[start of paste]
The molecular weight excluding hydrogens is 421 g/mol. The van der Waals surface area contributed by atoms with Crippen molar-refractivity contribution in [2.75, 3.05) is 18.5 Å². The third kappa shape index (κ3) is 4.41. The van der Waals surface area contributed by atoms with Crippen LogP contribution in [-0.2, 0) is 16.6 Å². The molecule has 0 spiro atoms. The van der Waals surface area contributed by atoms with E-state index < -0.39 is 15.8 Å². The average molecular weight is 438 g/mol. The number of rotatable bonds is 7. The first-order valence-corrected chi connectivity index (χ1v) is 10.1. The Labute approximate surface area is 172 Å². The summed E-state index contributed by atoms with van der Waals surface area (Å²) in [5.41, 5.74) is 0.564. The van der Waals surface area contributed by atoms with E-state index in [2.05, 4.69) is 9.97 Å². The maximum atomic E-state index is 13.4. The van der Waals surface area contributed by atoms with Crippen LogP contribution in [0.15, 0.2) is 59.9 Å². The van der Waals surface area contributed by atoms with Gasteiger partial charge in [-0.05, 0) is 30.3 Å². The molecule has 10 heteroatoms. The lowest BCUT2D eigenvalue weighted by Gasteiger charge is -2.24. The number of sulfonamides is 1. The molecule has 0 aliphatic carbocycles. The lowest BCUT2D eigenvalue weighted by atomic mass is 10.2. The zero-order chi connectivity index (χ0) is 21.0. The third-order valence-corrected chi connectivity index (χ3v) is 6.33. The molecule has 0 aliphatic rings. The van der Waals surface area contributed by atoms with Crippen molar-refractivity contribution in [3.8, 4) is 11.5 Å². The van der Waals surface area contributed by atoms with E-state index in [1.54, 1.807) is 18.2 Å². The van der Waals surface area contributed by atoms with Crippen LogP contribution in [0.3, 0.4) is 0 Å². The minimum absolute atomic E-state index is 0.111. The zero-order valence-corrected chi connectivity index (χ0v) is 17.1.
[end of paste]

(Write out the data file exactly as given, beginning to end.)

The molecular weight excluding hydrogens is 421 g/mol. The van der Waals surface area contributed by atoms with Crippen molar-refractivity contribution in [2.75, 3.05) is 18.5 Å². The third kappa shape index (κ3) is 4.41. The van der Waals surface area contributed by atoms with Crippen LogP contribution in [-0.2, 0) is 16.6 Å². The molecule has 0 spiro atoms. The van der Waals surface area contributed by atoms with E-state index < -0.39 is 15.8 Å². The average molecular weight is 438 g/mol. The number of rotatable bonds is 7. The first-order valence-corrected chi connectivity index (χ1v) is 10.1. The Labute approximate surface area is 172 Å². The summed E-state index contributed by atoms with van der Waals surface area (Å²) in [5.41, 5.74) is 0.564. The van der Waals surface area contributed by atoms with E-state index in [2.05, 4.69) is 9.97 Å². The maximum atomic E-state index is 13.4. The van der Waals surface area contributed by atoms with Crippen LogP contribution in [0.15, 0.2) is 59.9 Å². The van der Waals surface area contributed by atoms with Gasteiger partial charge in [-0.05, 0) is 30.3 Å². The molecule has 10 heteroatoms. The lowest BCUT2D eigenvalue weighted by Gasteiger charge is -2.24. The number of sulfonamides is 1. The molecule has 0 aliphatic carbocycles. The lowest BCUT2D eigenvalue weighted by atomic mass is 10.2. The zero-order chi connectivity index (χ0) is 21.0. The third-order valence-corrected chi connectivity index (χ3v) is 6.33. The molecule has 0 aliphatic rings. The van der Waals surface area contributed by atoms with Crippen molar-refractivity contribution in [3.8, 4) is 11.5 Å². The van der Waals surface area contributed by atoms with E-state index in [1.54, 1.807) is 18.2 Å². The van der Waals surface area contributed by atoms with Crippen LogP contribution in [0.3, 0.4) is 0 Å². The minimum absolute atomic E-state index is 0.111. The zero-order valence-corrected chi connectivity index (χ0v) is 17.1.